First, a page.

1. Identify variables that would be most important in affecting costs and revenues (e.g, material selection, building design, planned building use, climate, etc.
2. Per Misirli and Bener, as well as Ashby and Smith, introduce as needed stochastic modeling to account for variability in the data for completed projects. A Bayesian process seems to be applicable.
3. Collect the required data for construction projects. Depending on location and standard practices, it may be necessary to find projects that are just beginning construction and gather the data as they proceed, so that all the required data are gathered.
4. Create the decision-making model, with the data collected in step 3 used to construct the model
5. Find a case study project to use and validate the model. The case study project should be similar to the projects used to create the model so that they are comparable. For example, both the completed and the new project should be similarly-sized office buildings.
6. Prepare extensions of the decision-making model to demonstrate the general usefulness of this approach.
This research will move the whole area of evidence-based decision making from the medical field into new areas of scientific endeavor. In addition, this will provide new types of information to be gathered about construction projects which, when combined with other new construction management techniques such as lean construction, will even further enhance construction quality, safety, and costs.
Arditi, D. & Gunaydin, H. (1997). Total quality management in the construction process. Int. J. Proj. Manage., 15(4), 235-243.
Ashby, D. & Smith, A.F.M. (2000). Evidence-based medicine as Bayesian decision-making. Statist. Med., 19, 3291-3305.
Brownson, R.C., Fielding, J.E., & Maylahn, C.M. (2009). Evidence-based public health: A fundamental concept for public health practice. Ann. Rev. Public Health, 30, 175-201.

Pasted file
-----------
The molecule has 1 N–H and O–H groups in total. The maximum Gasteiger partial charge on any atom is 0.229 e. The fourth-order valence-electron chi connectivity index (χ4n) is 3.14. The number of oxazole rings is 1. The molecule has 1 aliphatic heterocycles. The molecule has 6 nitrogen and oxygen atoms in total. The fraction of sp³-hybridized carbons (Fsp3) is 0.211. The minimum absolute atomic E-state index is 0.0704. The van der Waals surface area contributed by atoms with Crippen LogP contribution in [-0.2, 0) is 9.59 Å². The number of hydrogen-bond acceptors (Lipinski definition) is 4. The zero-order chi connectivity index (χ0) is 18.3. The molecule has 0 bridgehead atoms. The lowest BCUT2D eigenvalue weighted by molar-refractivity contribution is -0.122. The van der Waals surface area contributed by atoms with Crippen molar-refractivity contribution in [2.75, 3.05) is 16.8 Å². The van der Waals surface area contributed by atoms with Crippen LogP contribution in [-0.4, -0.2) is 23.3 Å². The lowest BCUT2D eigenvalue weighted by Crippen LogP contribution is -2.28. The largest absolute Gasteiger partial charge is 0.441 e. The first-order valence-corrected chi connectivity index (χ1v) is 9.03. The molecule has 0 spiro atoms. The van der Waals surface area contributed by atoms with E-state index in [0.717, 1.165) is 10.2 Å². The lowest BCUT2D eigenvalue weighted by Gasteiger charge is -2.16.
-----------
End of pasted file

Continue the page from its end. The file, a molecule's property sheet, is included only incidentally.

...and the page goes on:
Dos Santos, A. (199). Application of flow principles in the production management of construction sites. Ph.D. Dissertation, Univ. of Salford (U.K.).
Lee, S., Thomas, S., & Tuker, R. (2005). Web-based benchmarking system for the construction industry. J. Constr. Eng. Manage., 131(7), 790-798.
Lovelace, K., Aronson, R., Rulison, K., et. al. (2015). Laying the groundwork for evidence-based public health: Why some local health departments use more evidence-based decision-making practices than others. Am J. Pub. Health, 105 (Supplement 2), S189-S197.
Misirli, A., & Bener, A. (2014). Bayesian networks for evidence-based decision-making in software engineering. IEEE Transactions on Software Engineering, 40(6), 533-554.
Moore, D. (2002). Project management: Designing effective organizational structures in construction. Oxford (UK). Blackwell Science.
Shahi, A., Haas, C., West, J., & Akinci, B. (2014). Workflow-based construction research data management and dissemination. J. Computing Civ. Eng., 28(2), 244-252.
Shakeri, I., Boroujeni, K. A., & Hassani, H. (2015). Lean construction: From theory to practice. International Journal of Academic Research, 7(1) 129-136.